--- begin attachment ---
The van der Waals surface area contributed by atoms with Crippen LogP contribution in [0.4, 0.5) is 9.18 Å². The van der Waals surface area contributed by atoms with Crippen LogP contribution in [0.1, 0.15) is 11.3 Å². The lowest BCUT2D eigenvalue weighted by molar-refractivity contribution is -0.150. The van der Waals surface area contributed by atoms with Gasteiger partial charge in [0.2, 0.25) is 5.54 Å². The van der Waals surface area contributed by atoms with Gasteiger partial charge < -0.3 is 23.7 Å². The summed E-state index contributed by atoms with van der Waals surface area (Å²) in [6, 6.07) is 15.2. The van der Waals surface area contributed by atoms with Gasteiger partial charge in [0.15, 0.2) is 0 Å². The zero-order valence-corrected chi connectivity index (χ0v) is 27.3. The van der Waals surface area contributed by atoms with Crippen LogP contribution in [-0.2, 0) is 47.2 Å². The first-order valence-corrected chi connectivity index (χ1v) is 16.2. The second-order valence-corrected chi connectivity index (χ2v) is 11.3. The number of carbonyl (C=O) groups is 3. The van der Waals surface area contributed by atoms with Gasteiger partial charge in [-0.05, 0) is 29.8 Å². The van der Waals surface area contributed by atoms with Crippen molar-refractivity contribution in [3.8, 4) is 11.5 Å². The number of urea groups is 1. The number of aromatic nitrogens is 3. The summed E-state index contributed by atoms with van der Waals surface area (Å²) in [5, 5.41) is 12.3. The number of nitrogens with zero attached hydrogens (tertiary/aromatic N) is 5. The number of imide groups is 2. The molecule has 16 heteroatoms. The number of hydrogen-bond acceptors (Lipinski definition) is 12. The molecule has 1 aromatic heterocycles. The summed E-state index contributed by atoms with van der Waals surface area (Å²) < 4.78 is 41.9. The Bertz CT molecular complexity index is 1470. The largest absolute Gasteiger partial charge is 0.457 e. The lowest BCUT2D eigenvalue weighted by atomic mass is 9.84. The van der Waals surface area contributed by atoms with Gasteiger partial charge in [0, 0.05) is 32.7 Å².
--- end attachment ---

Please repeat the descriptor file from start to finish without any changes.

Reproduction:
The van der Waals surface area contributed by atoms with Crippen LogP contribution in [0.4, 0.5) is 9.18 Å². The van der Waals surface area contributed by atoms with Crippen LogP contribution in [0.1, 0.15) is 11.3 Å². The lowest BCUT2D eigenvalue weighted by molar-refractivity contribution is -0.150. The van der Waals surface area contributed by atoms with Gasteiger partial charge in [0.2, 0.25) is 5.54 Å². The van der Waals surface area contributed by atoms with Gasteiger partial charge < -0.3 is 23.7 Å². The summed E-state index contributed by atoms with van der Waals surface area (Å²) in [6, 6.07) is 15.2. The van der Waals surface area contributed by atoms with Gasteiger partial charge in [0.15, 0.2) is 0 Å². The zero-order valence-corrected chi connectivity index (χ0v) is 27.3. The van der Waals surface area contributed by atoms with Crippen LogP contribution in [-0.2, 0) is 47.2 Å². The first-order valence-corrected chi connectivity index (χ1v) is 16.2. The second-order valence-corrected chi connectivity index (χ2v) is 11.3. The number of carbonyl (C=O) groups is 3. The van der Waals surface area contributed by atoms with Gasteiger partial charge in [-0.05, 0) is 29.8 Å². The van der Waals surface area contributed by atoms with Crippen molar-refractivity contribution in [3.8, 4) is 11.5 Å². The number of urea groups is 1. The number of aromatic nitrogens is 3. The summed E-state index contributed by atoms with van der Waals surface area (Å²) in [5, 5.41) is 12.3. The number of nitrogens with zero attached hydrogens (tertiary/aromatic N) is 5. The number of imide groups is 2. The molecule has 16 heteroatoms. The number of hydrogen-bond acceptors (Lipinski definition) is 12. The molecule has 1 aromatic heterocycles. The summed E-state index contributed by atoms with van der Waals surface area (Å²) < 4.78 is 41.9. The Bertz CT molecular complexity index is 1470. The largest absolute Gasteiger partial charge is 0.457 e. The lowest BCUT2D eigenvalue weighted by atomic mass is 9.84. The van der Waals surface area contributed by atoms with Gasteiger partial charge in [0, 0.05) is 32.7 Å².